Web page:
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Reshape glass slippers, she says of expectations of ministers’ wives

NEW ORLEANS (BP)–Meeting people’s expectations is like fitting into Cinderella’s glass slippers, Susie Hawkins, wife of the Southern Baptist Convention’s Annuity Board president, O.S. Hawkins, told ministers’ wives at the 21st annual Annie Elias Leavell Lectures at New Orleans Baptist Theological Seminary.

“We’re always trying to do and to be what other people expect of us. I say, let’s reshape that glass slipper,” she said.

Hawkins listed several expectations ministers’ and students’ wives voiced during the Oct. 4-5 “Wear the Shoes God Gave You” conference: They should be at every function, always look good but not too good, always be happy, have well-mannered children, be silent and have no opinion, and be a role model for all the women in the church.

“When we try to fill all these expectations rather than being who God meant for us to be,” Hawkins observed, “it is going to be very difficult to fill the shoes we are supposed to fill.”

Sifting through the desires and expectations that she once placed upon herself in comparison to other pastors’ wives, Hawkins said the Holy Spirit told her, “Maybe you shouldn’t worry so much about being like them and worry about being like me.”

Noting that the Bible contains no real job description for the wives’ ministry but instead contains passages concerning the character of women (Proverbs 31; 1 Timothy 3:11), Hawkins emphasized the wife’s role as helper to her husband.

“You have such a ministry in the role as wife,” she said. “God was wise to create man with a ‘helper’ (Genesis 2:20),” she said, explaining that the role was not demeaning, for King David had called the Lord his “Helper” throughout the Psalms. Defining “helper” as someone who does for someone what he cannot do for himself, Hawkins affirmed, “Don’t ever think that you’re just a wife or an appendage. You are set apart.”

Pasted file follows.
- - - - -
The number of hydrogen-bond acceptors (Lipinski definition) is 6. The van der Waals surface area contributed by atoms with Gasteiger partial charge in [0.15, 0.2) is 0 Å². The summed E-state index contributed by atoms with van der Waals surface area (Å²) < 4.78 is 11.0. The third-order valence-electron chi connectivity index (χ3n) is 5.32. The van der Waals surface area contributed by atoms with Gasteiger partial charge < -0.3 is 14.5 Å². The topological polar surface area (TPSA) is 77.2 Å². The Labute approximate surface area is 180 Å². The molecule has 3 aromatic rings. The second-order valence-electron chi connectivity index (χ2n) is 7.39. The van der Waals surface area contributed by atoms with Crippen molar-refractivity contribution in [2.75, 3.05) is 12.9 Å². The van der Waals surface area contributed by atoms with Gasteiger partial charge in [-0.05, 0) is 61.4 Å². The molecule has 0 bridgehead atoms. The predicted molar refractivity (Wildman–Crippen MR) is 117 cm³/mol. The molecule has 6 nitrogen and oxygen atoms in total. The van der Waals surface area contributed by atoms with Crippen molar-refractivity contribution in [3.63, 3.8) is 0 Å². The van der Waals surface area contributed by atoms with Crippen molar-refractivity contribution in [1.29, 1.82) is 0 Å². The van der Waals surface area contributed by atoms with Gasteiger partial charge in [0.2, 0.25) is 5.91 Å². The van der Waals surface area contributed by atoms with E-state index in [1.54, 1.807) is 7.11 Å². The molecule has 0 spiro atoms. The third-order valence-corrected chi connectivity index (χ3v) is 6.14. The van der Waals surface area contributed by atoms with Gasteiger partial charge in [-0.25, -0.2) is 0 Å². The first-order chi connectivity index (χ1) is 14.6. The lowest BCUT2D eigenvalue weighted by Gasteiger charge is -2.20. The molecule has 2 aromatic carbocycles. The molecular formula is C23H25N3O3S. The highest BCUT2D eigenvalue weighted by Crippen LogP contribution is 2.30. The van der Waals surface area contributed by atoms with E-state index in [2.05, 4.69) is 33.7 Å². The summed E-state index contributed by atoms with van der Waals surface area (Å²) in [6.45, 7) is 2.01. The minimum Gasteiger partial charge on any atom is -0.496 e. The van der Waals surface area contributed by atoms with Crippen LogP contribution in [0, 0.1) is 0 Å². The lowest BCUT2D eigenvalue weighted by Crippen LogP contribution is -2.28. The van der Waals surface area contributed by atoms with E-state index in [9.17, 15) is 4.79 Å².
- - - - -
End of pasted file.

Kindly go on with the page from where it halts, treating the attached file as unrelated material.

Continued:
Particularly in a woman’s resourcefulness, she encouraged, “You have a very important role.”

Gingerly comparing the role of the minister’s wife to that of a politician’s wife, Hawkins reminded there are no hard and fast rules to follow. Yet, they may greatly enhance or distract from their husbands’ roles, she said.

With such visibility, wives are the target of numerous expectations, she said, sharing three principles that help wives reshape those expectations:

— Find your spiritual gift and use it, she said, quoting 1 Timothy 4:14, “Do not neglect your gift that God has given you.”

Everyone has at least one spiritual gift, Hawkins said, asking, “What do you feel good doing? What are you good at?” What you are usually attracted to is your spiritual gift, she said, because it is comfortable and enjoyable, although there are times when God will stretch a person’s abilities.

She also explained that ministry is often born out of life experiences, such as recovery from cancer. “God is melding your gifts and life experiences together for his purposes,” she said. Leave the other activities for others who have the applicable spiritual gifts, she added.